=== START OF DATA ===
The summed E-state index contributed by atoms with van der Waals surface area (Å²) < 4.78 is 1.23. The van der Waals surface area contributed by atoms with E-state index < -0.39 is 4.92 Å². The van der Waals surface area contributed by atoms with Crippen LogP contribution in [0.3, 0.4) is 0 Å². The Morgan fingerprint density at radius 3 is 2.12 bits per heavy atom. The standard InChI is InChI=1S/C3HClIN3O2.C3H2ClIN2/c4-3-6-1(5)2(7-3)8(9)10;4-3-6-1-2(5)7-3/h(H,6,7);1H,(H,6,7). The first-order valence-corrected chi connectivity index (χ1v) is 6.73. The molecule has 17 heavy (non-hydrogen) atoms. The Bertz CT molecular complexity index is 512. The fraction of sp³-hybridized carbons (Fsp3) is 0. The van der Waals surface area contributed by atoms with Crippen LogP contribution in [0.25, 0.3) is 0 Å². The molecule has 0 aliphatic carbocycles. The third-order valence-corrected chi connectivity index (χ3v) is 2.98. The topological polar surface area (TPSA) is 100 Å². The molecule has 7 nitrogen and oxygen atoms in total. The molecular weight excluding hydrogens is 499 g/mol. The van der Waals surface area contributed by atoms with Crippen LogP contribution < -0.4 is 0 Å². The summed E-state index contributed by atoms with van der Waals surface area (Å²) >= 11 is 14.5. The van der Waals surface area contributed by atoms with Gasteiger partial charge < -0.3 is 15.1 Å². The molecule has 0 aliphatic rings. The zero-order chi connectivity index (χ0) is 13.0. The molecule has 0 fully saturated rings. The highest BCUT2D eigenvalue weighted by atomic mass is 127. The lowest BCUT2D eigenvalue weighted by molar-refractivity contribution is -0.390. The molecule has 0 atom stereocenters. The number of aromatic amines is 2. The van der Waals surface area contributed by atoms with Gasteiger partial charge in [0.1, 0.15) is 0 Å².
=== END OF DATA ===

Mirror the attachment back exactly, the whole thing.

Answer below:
The summed E-state index contributed by atoms with van der Waals surface area (Å²) < 4.78 is 1.23. The van der Waals surface area contributed by atoms with E-state index < -0.39 is 4.92 Å². The van der Waals surface area contributed by atoms with Crippen LogP contribution in [0.3, 0.4) is 0 Å². The Morgan fingerprint density at radius 3 is 2.12 bits per heavy atom. The standard InChI is InChI=1S/C3HClIN3O2.C3H2ClIN2/c4-3-6-1(5)2(7-3)8(9)10;4-3-6-1-2(5)7-3/h(H,6,7);1H,(H,6,7). The first-order valence-corrected chi connectivity index (χ1v) is 6.73. The molecule has 17 heavy (non-hydrogen) atoms. The Bertz CT molecular complexity index is 512. The fraction of sp³-hybridized carbons (Fsp3) is 0. The van der Waals surface area contributed by atoms with Crippen LogP contribution in [0.25, 0.3) is 0 Å². The molecule has 0 aliphatic carbocycles. The third-order valence-corrected chi connectivity index (χ3v) is 2.98. The topological polar surface area (TPSA) is 100 Å². The molecule has 7 nitrogen and oxygen atoms in total. The molecular weight excluding hydrogens is 499 g/mol. The van der Waals surface area contributed by atoms with Crippen LogP contribution < -0.4 is 0 Å². The summed E-state index contributed by atoms with van der Waals surface area (Å²) >= 11 is 14.5. The van der Waals surface area contributed by atoms with Gasteiger partial charge < -0.3 is 15.1 Å². The molecule has 0 aliphatic rings. The zero-order chi connectivity index (χ0) is 13.0. The molecule has 0 fully saturated rings. The highest BCUT2D eigenvalue weighted by atomic mass is 127. The lowest BCUT2D eigenvalue weighted by molar-refractivity contribution is -0.390. The molecule has 0 atom stereocenters. The number of aromatic amines is 2. The van der Waals surface area contributed by atoms with Gasteiger partial charge in [0.1, 0.15) is 0 Å².